very faint scratches on plate.

Discussion in 'Trumpet Discussion' started by alant, Dec 15, 2013.

  1. alant

    alant Pianissimo User

    Aug 18, 2009
    Rochdale UK
    Hi just bought a two year old Schilke B1, two questions would it benefit from a bath with foil and salt, and what is the best method of removing very very faint scratches from the plate.
  2. Rapier

    Rapier Forte User

    Jul 18, 2011
    I wouldn't. Give it a normal bath and then a polish with Goddards silver polish. Fine scratches are pretty much inevitable, I'd not worry about them.
  3. musicalmason

    musicalmason Forte User

    Dec 14, 2003
    I think you need baking soda as welll...and no, I wouldn't do it. Those faint scratches are usually made by polishing rags. The baking soda and foil will remove tarnish, but not scratches. I don't like this method, I don't like the idea of putting my trumpet in salt water, but that's just me, and I have better methods available to me. You could try getting a better polishing rag, but remember, every time you polish you remove some silver, and that silver is only so thick.
  4. gmonady

    gmonady Utimate User

    Jan 28, 2011
    Dayton, Ohio
    Agreed. With a fine silver polish, the shine dazzles through anything scratches may take away. Then buff this against a pair of baggy pants and we are talking brilliance, brilliance I say.
  5. gmonady

    gmonady Utimate User

    Jan 28, 2011
    Dayton, Ohio
    I believe this is also true, and I soak all my silver horns in hot water, baking soda, a dash of salt and aluminum foil in water. I use a fine polish rag ONLY around the scratched areas however and find it harder to notice the scratches when so doing. Baggy pants must be a soft felt... softly felt by the blonde groupie in the first row.
  6. RRVancil

    RRVancil Piano User

    Sep 24, 2009
    Littleton, Colorado
    Hi alant,

    What this horn really needs is to be BLOWNROFL.

    I use 3M Tarni Shield on both my silver S32 and GP B1, and you should wipe the horn down after each play with a soft cloth. My 15 year old 32 looks brand new.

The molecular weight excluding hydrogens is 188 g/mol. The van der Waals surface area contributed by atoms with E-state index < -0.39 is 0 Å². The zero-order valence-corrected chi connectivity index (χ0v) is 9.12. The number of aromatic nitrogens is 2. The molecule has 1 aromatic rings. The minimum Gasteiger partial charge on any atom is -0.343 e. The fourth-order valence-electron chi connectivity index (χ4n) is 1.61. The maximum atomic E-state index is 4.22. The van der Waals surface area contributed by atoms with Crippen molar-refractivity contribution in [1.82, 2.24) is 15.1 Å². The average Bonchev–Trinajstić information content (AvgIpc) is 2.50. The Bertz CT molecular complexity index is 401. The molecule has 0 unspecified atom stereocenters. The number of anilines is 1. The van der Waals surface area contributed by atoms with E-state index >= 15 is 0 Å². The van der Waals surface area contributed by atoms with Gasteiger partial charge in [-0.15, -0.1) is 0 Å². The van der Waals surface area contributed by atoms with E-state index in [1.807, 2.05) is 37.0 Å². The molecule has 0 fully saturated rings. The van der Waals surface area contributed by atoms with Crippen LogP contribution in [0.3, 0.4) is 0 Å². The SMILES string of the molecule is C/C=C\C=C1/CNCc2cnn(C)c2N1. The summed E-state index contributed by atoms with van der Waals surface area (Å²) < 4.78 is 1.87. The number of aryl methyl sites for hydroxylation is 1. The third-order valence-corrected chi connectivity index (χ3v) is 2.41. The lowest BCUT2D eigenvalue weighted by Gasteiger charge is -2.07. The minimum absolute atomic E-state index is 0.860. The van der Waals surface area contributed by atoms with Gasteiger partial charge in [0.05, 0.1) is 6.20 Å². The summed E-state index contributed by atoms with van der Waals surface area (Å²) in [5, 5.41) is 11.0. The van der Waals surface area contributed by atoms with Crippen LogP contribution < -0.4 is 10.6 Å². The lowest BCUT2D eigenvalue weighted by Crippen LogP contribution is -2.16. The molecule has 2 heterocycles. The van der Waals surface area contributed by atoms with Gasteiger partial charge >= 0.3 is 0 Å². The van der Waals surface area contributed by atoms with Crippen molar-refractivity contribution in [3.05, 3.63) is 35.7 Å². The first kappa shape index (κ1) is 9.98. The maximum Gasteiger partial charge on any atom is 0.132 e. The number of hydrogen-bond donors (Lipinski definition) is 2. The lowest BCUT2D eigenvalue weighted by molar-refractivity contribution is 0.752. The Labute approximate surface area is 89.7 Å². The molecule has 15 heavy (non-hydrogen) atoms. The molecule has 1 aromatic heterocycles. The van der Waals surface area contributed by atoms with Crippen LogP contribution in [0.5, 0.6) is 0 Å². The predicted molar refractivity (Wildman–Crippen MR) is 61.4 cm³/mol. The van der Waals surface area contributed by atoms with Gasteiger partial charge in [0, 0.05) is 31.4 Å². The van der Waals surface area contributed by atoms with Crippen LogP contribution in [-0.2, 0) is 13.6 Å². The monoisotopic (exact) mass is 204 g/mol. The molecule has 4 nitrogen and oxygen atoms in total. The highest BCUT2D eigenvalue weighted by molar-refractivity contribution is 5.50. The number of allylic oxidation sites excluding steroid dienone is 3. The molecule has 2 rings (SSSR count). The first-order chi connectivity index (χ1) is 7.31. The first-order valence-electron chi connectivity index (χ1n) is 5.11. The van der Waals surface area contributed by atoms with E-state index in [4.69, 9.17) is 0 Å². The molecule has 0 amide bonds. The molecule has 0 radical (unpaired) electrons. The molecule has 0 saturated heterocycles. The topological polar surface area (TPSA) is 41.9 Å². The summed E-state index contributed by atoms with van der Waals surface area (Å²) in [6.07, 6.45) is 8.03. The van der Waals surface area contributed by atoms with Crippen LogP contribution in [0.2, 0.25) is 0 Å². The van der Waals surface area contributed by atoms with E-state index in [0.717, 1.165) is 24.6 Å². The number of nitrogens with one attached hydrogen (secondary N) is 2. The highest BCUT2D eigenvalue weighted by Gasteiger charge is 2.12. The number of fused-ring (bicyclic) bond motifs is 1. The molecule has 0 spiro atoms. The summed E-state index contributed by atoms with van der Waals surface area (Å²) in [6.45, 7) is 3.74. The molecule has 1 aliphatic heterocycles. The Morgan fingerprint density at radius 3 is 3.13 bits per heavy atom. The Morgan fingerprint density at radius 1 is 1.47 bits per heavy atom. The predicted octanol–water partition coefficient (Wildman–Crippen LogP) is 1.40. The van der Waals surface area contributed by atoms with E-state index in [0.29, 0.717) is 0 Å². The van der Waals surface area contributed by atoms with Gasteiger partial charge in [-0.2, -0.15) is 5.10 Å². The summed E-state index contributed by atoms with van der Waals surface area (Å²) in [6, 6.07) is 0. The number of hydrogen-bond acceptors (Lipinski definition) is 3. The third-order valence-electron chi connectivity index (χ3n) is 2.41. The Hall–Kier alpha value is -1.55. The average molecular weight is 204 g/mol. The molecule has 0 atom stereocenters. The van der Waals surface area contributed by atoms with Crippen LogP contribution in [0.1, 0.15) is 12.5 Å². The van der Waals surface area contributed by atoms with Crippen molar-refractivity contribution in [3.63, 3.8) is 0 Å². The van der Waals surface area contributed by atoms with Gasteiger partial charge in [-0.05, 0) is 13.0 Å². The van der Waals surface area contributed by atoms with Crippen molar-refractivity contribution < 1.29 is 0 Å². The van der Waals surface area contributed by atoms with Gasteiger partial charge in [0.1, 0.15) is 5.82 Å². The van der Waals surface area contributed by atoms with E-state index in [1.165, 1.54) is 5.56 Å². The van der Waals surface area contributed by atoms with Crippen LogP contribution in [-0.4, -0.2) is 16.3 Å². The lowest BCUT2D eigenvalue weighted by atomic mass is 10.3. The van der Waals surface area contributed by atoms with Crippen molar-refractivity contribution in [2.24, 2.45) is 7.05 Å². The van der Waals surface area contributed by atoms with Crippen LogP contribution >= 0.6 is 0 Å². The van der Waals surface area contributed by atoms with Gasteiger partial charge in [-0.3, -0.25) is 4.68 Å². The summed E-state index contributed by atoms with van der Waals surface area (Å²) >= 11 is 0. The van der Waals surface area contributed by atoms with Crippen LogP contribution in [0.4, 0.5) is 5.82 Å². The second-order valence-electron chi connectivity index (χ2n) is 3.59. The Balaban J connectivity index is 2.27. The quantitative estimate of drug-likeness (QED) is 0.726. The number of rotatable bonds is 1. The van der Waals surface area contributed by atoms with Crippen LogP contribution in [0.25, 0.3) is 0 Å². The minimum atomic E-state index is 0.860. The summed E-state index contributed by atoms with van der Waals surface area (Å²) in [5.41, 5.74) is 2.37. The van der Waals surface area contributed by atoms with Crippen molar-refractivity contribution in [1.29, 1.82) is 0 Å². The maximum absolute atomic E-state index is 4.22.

Congratulations, and go blow a Merry Christmas!:grouphug:

  7. Vulgano Brother

    Vulgano Brother Moderator Staff Member

    Mar 23, 2006
    Parts Unknown
    The aluminum foil and salt trick does a great job of removing tarnish from silver, but the downside is that it removes all the tarnish. The glow of polished silver comes from the patina, in which tarnish is trapped in the little scratches in the finish.

    Baggy pants work fine, just don't wear them with boxer shorts and daydream about Jennifer Aniston during the sermon in a church gig.
  8. gmonady

    gmonady Utimate User

    Jan 28, 2011
    Dayton, Ohio
    AND THAT, folks on TM is coming from "First Hand*"experience... I am sure of THAT.

    *Nudge, Nudge.... A node is as good as a wink to a blind bat
  9. tedh1951

    tedh1951 Utimate User

    Oct 18, 2007
    The Wide Brown Land
    If you do polish the scratches, a silver polishing cloth from the local jewellers will do less damage than most other methods - polish gently in the direction of the scratch.
  10. jimc

    jimc Mezzo Piano User

    May 21, 2009
    Spokane, WA USA
    I use washing soda (sodium carbonate) not salt, it's non-corrosive and also cuts grease. Be careful with the foil, aluminum is harder than silver and it'll scratch if you're not careful.

    At only 2yo it seems unlikely that your horn would be black enough to warrant this kind of step. Regular silver polish (I use Hagerty's) ought to do whatever is necessary. I save the foil for the barn finds.

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